3rd Sunday of Lent
February 28, 2016
“For three years now I have been coming to look for fruit on this fig tree and have found none. Cut it down: why should it be taking up space on the ground?" "Sir," the man replied, “leave it one more year and give me time to dig around it and fertilize it: it may bear fruit next year; if not, then you can cut it down."
from Luke 13:1–9
Jesus makes use of images to help us understand how to better live our lives in ways pleasing to God. By means of such parables we are able to visualize in terms we can understand how to choose what is truly valuable. This Sunday Jesus compares life on earth to an orchard of fig trees. We are surrounded by orchards and fields of all kinds here in the Willamette Valley. If someone has planted an orchard of fig trees and all the trees produce is leaves, the farmer is going to eventually cut them down!
Yet, here we also see the great mercy of Jesus. When he comes across someone who is not (yet) producing good fruit in their life, he often gives that person more time, just as the farmer does in this parable. One of the lessons we can discern here is that life on earth is a precious opportunity! Our appearance, status, clout, possessions or bank account (or the lack of these things) means nothing to God. Rather, our talents have been given to us so that we might bear fruit! God expects us to use the gifts we have been given; otherwise we are like a fig tree with only leaves. But God is patient! He keeps providing lots of fertilizer and water (opportunities) so that we can be fruitful while it is our turn to be planted in the orchard of life.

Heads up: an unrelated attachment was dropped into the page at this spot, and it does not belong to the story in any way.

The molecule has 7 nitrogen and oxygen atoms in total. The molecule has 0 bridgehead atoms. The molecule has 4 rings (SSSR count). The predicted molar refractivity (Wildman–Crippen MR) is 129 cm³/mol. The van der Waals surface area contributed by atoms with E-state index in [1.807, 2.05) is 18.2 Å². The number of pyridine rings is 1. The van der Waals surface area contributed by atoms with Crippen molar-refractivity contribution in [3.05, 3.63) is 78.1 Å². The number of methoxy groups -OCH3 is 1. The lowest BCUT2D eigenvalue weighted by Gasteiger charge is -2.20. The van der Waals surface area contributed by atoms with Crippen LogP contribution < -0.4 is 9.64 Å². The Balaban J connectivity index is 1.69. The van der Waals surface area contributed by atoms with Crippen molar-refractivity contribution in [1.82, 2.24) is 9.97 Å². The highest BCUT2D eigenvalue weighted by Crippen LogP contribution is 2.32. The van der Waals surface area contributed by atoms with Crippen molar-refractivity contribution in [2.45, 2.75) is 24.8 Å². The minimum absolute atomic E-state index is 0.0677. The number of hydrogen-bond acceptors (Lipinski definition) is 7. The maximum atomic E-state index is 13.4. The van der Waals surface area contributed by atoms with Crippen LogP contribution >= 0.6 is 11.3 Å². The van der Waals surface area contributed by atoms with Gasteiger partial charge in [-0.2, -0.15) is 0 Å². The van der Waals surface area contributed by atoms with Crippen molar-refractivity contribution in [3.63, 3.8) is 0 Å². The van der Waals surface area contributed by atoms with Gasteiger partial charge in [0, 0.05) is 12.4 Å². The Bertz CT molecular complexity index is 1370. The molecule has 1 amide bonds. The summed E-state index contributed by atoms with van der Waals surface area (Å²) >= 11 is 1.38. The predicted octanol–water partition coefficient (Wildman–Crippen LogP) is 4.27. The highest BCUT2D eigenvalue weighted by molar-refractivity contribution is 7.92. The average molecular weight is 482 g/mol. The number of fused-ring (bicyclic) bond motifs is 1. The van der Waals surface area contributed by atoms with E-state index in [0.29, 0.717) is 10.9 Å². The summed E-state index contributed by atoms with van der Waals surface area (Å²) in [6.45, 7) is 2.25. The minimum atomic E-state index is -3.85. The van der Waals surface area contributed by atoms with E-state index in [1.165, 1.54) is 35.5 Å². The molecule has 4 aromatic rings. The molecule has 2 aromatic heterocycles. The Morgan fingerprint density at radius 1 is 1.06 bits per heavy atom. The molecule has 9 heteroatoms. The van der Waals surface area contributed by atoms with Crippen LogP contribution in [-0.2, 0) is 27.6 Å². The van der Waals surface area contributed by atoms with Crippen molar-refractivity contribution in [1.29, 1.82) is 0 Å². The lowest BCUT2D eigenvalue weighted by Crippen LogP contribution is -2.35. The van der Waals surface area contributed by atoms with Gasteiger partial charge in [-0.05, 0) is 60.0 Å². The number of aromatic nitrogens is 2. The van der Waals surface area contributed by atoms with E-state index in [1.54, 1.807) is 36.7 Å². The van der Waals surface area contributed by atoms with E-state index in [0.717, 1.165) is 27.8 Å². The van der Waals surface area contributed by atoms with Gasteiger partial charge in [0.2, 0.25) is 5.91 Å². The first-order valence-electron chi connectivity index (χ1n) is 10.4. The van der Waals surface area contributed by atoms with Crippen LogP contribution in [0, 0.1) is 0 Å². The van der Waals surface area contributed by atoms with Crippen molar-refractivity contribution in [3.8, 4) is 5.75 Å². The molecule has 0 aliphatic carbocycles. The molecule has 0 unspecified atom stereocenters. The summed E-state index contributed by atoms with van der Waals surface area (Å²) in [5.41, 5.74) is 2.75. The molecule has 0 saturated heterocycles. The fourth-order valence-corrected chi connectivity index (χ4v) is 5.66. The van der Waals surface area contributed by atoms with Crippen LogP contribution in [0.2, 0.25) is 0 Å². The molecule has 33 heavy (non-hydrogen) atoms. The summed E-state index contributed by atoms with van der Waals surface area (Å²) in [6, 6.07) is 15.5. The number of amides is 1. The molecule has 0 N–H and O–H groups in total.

Fruitfulness is best described as the ability to make use of the present moment. Someone from my former employment at the airline was sharing with me his dissatisfaction with his job and health; yet at the same time, he is determined to offer to God the best he can be in the midst of his difficulties, and I found that to be very inspirational. God only asks what we can give, no more! He does not just reward us for our successes, but for the suffering and effort we have made, even if it is only pennies on the dollar.
Bearing fruit sometimes means putting up with being sick and still striving to be kind to others rather than to yield to self-centeredness; to do our best in a job or family situation that is less-than desirable; to be kind to the person I happen to run into while on the way to doing something else; to be patient with a person whom I find irritating, and so on. Fruitfulness in God’s eyes is as simple as making use of the present moment in a way that is pleasing to God.